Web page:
Can the 2019 Uber IPO Outrun the Company’s Troubled Past?

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There is a heavy slate of initial public offerings (IPOs) ahead of us in 2019, and it’s something every investor needs to watch closely.

In fact, 2019 could bring the biggest waves of IPOs in history. We’re about to see 10 different companies go public next year with valuations higher than $1 billion.

But no public offering will carry the hype of the 2019 Uber IPO, which will be among the largest public offerings ever.

According to a filing with the U.S. Securities and Exchange Commission (SEC), the ride-sharing giant could go public as soon as Q1 2019. When it does, The Wall Street Journal reports that Uber could see its valuation reach a staggering $120 billion.

Here’s the latest news on the 2019 Uber IPO and what it means for investors…

Will the Firm Overcome Profitability Concerns Before the 2019 Uber IPO?

Over the last 10 years, Uber has become synonymous with the services it provides. Much like Google has been able to turn itself into an English verb for “search the internet,” Uber has defined itself as a term for “riding in a car share.”

This is a tremendous advantage for a firm operating in a highly competitive environment.

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The firm still competes against traditional taxi companies and ride-sharing rivals like Lyft (which is holding its own IPO in 2019).

However, Uber is simply a tech firm focused on connecting buyers and sellers. The company doesn’t own any vehicles. It connects independent contractors (drivers), who sign up to drive on its platform and to gain access to its customer base of riders.

The company takes a percentage on every ride’s fare and conducts the marketing on behalf of its contractors.

With its IPO in focus, many people are concerned about the firm’s checkered past…

Uber has largely rebounded from a series of public relations problems that rattled public confidence in the ride-sharing application. Its CEO, Travis Kalanick, stepped down in 2017 after concerns about his leadership style and outrage that he ignored complaints about sexual harassment.

In September, the company also settled a $143 million payout to pay drivers after it failed to notify its contractors that hackers had stolen their private data. It also faces another settlement to address sexual harassment and pay discrimination for female and minority engineers.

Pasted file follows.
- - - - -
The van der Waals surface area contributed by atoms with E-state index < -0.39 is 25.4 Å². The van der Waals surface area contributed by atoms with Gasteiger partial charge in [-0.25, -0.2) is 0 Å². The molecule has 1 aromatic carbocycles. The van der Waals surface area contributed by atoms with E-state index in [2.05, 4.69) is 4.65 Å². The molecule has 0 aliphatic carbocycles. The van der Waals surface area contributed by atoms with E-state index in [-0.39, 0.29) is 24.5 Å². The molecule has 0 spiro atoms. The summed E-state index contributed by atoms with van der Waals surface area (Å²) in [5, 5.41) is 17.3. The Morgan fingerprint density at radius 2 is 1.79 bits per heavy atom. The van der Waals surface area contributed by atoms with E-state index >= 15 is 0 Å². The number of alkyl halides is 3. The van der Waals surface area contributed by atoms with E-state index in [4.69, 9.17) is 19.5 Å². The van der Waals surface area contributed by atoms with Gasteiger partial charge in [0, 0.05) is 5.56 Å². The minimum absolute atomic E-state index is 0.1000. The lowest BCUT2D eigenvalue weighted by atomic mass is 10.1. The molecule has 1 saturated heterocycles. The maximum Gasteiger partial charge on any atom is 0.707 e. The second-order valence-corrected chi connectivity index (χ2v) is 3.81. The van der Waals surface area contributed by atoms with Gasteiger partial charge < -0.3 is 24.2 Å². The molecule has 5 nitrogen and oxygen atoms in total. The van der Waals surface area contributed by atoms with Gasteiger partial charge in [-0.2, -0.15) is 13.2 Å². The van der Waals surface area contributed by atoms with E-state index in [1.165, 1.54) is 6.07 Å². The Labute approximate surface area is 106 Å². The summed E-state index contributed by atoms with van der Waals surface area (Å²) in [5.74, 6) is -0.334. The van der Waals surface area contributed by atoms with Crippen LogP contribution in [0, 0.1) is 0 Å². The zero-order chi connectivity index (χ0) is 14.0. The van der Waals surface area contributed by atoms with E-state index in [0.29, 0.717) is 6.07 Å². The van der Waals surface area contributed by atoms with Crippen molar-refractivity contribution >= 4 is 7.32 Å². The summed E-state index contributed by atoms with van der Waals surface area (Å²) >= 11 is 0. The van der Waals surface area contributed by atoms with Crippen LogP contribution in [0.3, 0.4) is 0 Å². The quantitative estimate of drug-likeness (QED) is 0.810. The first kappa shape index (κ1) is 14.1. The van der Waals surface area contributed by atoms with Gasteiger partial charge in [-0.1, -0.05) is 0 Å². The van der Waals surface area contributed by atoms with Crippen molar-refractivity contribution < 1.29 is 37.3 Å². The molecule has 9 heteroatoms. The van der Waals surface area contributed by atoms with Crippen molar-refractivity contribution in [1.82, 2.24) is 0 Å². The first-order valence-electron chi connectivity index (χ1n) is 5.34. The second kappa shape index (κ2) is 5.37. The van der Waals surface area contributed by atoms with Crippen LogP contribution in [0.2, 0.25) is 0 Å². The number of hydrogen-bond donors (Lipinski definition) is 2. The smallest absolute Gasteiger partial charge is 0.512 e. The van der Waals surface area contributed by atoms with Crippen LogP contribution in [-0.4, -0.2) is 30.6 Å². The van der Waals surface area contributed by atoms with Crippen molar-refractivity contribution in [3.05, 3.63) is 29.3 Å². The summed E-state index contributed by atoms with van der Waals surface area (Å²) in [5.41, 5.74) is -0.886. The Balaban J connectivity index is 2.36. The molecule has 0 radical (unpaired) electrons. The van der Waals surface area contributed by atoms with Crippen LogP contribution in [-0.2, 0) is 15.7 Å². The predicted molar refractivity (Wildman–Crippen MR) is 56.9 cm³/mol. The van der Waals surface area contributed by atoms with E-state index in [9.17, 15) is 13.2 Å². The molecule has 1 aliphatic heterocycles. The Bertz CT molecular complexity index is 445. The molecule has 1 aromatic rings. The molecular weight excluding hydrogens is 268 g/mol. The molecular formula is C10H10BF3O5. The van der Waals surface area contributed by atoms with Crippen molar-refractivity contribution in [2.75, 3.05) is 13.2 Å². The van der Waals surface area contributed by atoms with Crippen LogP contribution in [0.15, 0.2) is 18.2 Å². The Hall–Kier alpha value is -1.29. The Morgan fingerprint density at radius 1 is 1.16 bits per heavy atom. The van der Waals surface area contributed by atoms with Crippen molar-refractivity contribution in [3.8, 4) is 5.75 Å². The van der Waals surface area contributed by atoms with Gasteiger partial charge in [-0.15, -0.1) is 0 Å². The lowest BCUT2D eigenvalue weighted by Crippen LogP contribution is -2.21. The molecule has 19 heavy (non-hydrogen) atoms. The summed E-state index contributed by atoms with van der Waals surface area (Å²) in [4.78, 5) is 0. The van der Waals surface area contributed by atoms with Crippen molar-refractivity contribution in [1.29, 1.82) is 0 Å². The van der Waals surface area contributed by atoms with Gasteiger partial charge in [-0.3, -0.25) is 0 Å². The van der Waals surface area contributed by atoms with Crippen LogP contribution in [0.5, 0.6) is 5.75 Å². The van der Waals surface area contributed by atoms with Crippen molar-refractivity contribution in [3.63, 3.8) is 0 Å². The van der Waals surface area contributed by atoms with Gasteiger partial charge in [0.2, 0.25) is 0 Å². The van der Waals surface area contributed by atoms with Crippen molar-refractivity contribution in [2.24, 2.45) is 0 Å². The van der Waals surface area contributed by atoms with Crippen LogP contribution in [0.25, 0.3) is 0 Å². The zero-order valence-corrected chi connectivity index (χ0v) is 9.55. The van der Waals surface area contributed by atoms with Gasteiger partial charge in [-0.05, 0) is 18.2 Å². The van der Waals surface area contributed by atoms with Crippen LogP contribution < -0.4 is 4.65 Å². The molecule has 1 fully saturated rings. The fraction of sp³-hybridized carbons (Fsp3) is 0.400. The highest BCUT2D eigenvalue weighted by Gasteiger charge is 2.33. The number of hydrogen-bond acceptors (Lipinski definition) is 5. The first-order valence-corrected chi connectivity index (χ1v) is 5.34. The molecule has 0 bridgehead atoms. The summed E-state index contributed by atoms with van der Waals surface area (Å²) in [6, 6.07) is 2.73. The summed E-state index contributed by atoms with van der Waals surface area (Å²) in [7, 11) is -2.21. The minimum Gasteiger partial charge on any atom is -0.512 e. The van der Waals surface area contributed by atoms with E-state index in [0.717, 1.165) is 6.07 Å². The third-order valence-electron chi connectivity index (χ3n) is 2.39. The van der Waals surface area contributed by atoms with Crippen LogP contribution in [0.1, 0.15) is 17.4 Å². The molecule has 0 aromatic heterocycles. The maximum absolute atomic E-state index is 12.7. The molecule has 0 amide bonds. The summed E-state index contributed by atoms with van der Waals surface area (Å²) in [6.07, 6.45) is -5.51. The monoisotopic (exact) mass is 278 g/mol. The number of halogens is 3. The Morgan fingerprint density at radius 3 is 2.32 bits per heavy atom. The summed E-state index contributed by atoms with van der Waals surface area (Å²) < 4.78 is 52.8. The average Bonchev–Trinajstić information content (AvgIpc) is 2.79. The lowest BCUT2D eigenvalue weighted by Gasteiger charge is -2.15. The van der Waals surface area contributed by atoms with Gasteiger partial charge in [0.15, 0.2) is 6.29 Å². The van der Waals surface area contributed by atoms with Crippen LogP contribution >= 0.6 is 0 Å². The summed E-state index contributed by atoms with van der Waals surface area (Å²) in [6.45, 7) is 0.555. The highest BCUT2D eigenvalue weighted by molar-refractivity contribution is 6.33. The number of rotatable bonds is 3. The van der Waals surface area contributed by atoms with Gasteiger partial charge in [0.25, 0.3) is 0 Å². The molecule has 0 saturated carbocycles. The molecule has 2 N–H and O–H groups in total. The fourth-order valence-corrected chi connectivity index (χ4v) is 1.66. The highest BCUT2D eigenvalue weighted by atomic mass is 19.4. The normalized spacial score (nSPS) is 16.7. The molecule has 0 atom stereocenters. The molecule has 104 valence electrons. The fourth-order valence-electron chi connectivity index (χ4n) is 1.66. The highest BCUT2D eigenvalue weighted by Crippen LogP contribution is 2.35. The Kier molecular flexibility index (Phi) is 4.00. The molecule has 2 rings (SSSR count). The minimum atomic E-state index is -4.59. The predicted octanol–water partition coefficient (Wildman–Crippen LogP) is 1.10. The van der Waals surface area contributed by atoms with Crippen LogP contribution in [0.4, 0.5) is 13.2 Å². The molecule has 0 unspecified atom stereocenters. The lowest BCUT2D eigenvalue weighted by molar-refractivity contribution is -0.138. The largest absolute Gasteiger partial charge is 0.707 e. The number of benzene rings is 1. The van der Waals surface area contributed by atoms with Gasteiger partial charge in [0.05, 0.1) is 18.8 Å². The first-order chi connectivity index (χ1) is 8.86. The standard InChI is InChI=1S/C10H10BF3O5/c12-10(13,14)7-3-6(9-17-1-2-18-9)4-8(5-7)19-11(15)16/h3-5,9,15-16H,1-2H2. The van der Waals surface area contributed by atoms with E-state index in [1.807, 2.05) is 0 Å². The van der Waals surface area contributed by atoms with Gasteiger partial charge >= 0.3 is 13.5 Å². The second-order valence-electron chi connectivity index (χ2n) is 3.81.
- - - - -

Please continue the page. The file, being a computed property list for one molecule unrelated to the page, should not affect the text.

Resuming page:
The first order of business ahead of the IPO is to clear out any possible lawsuits that would distract from the firm’s mission in 2019: to tell investors its story and to focus on its case for global growth.

That story has evolved quickly in recent months. Since Dara Krosrowshani took the helm of CEO, the company has expanded its reach beyond just driving customers from place to place.

The company has bolstered its sources of revenue with the purchases of Jump, a dockless scooter company, and the growth of its Uber Eats delivery services.

With Uber set to pitch itself as a diversified company in the digital economy, analysts expect that the firm will need to overcome concerns about its profitability. The firm lost $1.07 billion in Q3 2018, despite a 38% growth in sales.

With the company unlikely to show a profit in the next three years, analysts expect the firm will talk a lot about its growth in 70 countries. Not only will the company expand to new markets, but it can tout its growth in existing markets where new services and a growing customer base are expected. The firm will likely cite Amazon.com Inc. (NASDAQ: AMZN) and its path to profitability and market dominance as a way to bolster confidence in its IPO.

A $120 billion valuation for Uber would be at least six times the expected valuation of its closest rival, Lyft, in 2019. That signals just how much dominance the company holds in the ride-sharing market as it aims to bolster multiple revenue streams.

Looking ahead, investors need to watch carefully to ensure that Uber has moved past its legal hurdles to attract public investors in the year ahead.

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